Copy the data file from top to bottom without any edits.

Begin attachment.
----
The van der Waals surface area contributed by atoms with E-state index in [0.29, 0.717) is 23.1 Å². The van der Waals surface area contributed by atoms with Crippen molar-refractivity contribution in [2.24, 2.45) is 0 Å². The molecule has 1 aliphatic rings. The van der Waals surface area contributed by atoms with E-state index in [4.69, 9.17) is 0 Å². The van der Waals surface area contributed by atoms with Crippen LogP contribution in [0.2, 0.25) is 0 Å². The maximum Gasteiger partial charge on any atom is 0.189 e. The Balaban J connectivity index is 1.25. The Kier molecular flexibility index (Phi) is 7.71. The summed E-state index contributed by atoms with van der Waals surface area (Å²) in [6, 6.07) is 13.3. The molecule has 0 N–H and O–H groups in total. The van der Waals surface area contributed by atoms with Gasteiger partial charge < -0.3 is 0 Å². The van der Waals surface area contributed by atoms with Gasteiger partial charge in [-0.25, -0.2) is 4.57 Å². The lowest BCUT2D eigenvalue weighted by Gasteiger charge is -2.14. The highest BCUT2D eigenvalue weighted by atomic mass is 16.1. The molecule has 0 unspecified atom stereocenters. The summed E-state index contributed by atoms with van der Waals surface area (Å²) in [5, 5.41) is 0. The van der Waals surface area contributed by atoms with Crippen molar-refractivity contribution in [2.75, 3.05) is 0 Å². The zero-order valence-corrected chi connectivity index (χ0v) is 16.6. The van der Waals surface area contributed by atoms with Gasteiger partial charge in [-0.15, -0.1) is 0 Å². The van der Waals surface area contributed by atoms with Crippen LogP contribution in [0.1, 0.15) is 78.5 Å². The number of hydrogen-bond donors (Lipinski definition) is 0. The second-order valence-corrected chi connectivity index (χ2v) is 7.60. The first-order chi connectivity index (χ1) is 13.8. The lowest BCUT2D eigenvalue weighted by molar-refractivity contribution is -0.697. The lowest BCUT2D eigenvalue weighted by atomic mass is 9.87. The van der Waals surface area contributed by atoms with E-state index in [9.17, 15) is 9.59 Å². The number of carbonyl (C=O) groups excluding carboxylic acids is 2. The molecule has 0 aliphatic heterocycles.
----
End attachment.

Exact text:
The van der Waals surface area contributed by atoms with E-state index in [0.29, 0.717) is 23.1 Å². The van der Waals surface area contributed by atoms with Crippen molar-refractivity contribution in [2.24, 2.45) is 0 Å². The molecule has 1 aliphatic rings. The van der Waals surface area contributed by atoms with E-state index in [4.69, 9.17) is 0 Å². The van der Waals surface area contributed by atoms with Crippen LogP contribution in [0.2, 0.25) is 0 Å². The maximum Gasteiger partial charge on any atom is 0.189 e. The Balaban J connectivity index is 1.25. The Kier molecular flexibility index (Phi) is 7.71. The summed E-state index contributed by atoms with van der Waals surface area (Å²) in [6, 6.07) is 13.3. The molecule has 0 N–H and O–H groups in total. The van der Waals surface area contributed by atoms with Gasteiger partial charge < -0.3 is 0 Å². The van der Waals surface area contributed by atoms with Gasteiger partial charge in [-0.25, -0.2) is 4.57 Å². The lowest BCUT2D eigenvalue weighted by Gasteiger charge is -2.14. The highest BCUT2D eigenvalue weighted by atomic mass is 16.1. The molecule has 0 unspecified atom stereocenters. The summed E-state index contributed by atoms with van der Waals surface area (Å²) in [5, 5.41) is 0. The van der Waals surface area contributed by atoms with Crippen molar-refractivity contribution in [2.75, 3.05) is 0 Å². The zero-order valence-corrected chi connectivity index (χ0v) is 16.6. The van der Waals surface area contributed by atoms with Gasteiger partial charge in [-0.15, -0.1) is 0 Å². The van der Waals surface area contributed by atoms with Crippen LogP contribution in [0.1, 0.15) is 78.5 Å². The number of hydrogen-bond donors (Lipinski definition) is 0. The second-order valence-corrected chi connectivity index (χ2v) is 7.60. The first-order chi connectivity index (χ1) is 13.8. The lowest BCUT2D eigenvalue weighted by molar-refractivity contribution is -0.697. The lowest BCUT2D eigenvalue weighted by atomic mass is 9.87. The van der Waals surface area contributed by atoms with E-state index in [9.17, 15) is 9.59 Å². The number of carbonyl (C=O) groups excluding carboxylic acids is 2. The molecule has 0 aliphatic heterocycles.